As much as I hate to say it, my family has asked me if I could switch the PC back to Windows. It's not that I want to push Linux on them; it's that my mom almost entirely uses programs like Firefox, Thunderbird, and OpenOffice and I see no real reason to have her use Windows for that, especially since Linux is more secure than Windows.
Most of the problems have been with Firefox 4. Flash won't display right in Facebook games; certain sites won't submit form data correctly; clicking certain "Submit" buttons sometimes doesn't work. Stupid stuff, to be sure. On top of that, though, my brother was trying to use Google Voice to call someone and discovered the the audio was terribly, terribly noisy when he tried to use the microphone, and he couldn't fix it no matter what he tried (which was actually a good amount). Lastly, a problem that I have been unable to solve for quite some time is that VirtualBox will freeze the system occasionally when starting the Windows XP VM.
It's little things like this that push people away from Linux. As my brother has said (paraphrased), "It seems like Linux solves a lot of problems, but you have to deal with a ton of stupid stuff that you just assume should work." I realize that things like Firefox having issues is not necessarily Ubuntu's fault, but my mom doesn't know that. When she comes to me for help, she says "I'm having a problem on Linux," no matter what the problem is.
The main reason they want to switch is that we are actually going to soon be living several states away and she's afraid that she won't be able to deal with Ubuntu without me. I think that she's going to be "out of luck" when a problem arises on any platform.
I'm going to try switching them to openSUSE for a month and if it doesn't work out, I'm going to have to (regretfully) switch her back to Windows. But here's hoping it won't come to that.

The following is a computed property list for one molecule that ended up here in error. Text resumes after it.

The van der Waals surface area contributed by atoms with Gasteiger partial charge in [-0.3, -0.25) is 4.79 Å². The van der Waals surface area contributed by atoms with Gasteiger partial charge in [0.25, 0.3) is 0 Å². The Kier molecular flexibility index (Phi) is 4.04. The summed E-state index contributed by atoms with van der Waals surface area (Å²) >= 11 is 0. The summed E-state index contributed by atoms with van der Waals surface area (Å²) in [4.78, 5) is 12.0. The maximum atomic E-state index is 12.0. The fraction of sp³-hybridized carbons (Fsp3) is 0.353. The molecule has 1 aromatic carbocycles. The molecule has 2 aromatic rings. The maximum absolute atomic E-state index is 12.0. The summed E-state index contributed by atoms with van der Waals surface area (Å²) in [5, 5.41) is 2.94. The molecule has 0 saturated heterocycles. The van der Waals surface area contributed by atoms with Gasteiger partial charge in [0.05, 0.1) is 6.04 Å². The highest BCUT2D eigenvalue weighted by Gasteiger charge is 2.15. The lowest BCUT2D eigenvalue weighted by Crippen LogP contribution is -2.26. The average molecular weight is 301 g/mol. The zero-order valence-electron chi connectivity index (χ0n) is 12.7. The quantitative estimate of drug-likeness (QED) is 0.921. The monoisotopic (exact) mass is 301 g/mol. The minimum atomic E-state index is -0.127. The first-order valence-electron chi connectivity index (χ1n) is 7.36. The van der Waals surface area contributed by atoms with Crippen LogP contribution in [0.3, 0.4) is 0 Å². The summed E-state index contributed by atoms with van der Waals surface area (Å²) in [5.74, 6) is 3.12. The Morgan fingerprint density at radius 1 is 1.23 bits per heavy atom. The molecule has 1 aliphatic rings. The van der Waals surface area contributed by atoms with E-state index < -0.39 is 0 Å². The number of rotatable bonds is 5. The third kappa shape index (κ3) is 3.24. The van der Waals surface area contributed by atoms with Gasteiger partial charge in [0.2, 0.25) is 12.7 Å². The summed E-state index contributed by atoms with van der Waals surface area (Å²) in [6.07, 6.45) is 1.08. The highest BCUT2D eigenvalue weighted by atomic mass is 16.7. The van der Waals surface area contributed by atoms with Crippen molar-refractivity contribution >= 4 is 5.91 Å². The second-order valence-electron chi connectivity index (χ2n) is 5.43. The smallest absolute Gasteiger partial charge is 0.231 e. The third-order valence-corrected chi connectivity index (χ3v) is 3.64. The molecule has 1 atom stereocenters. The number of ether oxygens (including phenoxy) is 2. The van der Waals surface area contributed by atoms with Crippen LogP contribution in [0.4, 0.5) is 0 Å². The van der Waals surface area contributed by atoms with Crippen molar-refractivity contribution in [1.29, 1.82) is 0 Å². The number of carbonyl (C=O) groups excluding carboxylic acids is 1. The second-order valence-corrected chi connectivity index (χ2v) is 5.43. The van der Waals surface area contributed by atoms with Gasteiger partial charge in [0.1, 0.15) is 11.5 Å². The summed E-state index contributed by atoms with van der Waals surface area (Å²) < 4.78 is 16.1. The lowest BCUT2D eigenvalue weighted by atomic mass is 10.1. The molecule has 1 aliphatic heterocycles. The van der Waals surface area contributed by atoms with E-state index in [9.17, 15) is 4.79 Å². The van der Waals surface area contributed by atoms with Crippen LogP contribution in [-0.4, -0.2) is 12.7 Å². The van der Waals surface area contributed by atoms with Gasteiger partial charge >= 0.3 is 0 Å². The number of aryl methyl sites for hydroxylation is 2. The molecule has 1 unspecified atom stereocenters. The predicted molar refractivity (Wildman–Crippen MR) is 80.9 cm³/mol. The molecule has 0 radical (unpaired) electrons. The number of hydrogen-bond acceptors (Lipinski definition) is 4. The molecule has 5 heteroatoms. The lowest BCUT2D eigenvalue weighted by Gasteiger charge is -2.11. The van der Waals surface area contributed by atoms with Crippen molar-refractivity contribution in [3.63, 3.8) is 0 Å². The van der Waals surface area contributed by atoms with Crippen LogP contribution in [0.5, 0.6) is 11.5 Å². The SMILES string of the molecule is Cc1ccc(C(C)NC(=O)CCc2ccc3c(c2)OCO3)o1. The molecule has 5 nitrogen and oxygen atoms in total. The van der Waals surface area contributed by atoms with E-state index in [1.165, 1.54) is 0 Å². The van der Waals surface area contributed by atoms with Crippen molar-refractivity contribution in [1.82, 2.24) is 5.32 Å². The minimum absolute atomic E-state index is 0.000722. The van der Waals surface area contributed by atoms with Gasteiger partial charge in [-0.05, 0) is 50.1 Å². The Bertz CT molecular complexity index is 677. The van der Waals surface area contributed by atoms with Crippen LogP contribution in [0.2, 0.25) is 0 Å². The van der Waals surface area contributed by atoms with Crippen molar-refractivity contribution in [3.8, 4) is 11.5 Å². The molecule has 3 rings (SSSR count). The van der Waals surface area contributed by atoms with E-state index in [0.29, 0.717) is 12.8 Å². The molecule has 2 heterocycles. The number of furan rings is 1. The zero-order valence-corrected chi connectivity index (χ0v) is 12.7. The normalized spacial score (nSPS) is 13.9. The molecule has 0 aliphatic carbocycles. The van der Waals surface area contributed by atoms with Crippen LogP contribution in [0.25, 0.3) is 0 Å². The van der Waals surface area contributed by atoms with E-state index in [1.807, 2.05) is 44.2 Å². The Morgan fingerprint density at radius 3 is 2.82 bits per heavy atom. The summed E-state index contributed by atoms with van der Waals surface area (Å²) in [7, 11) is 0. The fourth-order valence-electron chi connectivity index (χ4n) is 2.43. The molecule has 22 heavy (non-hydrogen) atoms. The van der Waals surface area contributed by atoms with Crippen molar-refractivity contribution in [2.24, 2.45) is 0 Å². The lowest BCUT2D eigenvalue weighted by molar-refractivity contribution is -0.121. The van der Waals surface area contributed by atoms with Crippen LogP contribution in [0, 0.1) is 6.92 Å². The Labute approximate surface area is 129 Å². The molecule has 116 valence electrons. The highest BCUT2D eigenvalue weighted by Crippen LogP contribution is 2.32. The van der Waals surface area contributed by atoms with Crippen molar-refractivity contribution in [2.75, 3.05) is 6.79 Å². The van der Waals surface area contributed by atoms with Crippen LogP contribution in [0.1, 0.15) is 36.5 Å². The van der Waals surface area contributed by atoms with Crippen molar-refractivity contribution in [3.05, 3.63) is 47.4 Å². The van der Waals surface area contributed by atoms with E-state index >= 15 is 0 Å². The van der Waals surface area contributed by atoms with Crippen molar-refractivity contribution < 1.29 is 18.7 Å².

PS - This is the first time I have been discontent with something and not really "ranted" about it. I'm not really mad at Ubuntu, I'm just disappointed.
Well, it turns out openSUSE let me down. I decided to /home directory to its own partition to make it a little bit safer (and a smoother distro hop), but YaST refused to let me do it. I persevered as long as I could, but eventually I just said "screw this", ran downstairs and grabbed my Mint 10 KDE DVD. It quickly and easily set up my partitions, I copied the data over, and ran the install.
My family have been out of town so they really haven't had much time to try it out, but I don't think they've had many problems yet. It took me a few hours to set up Skype just because it is a 64 bit install and that didn't play nice with the Logitech webcam. The only other problem they still have is that every time they run MintUpdate, a box pops up that says "Fix the broken packages first." Of course, then I go to Synaptic and sift through the "Broken", and there's nothing. So I don't know what's up with that.
But I set up a nice alias in the terminal so that all they have to do is type "update" and it will run "sudo apt-get update", which works fine, so they should be good.
(I've been really grooving on aliases by the way.)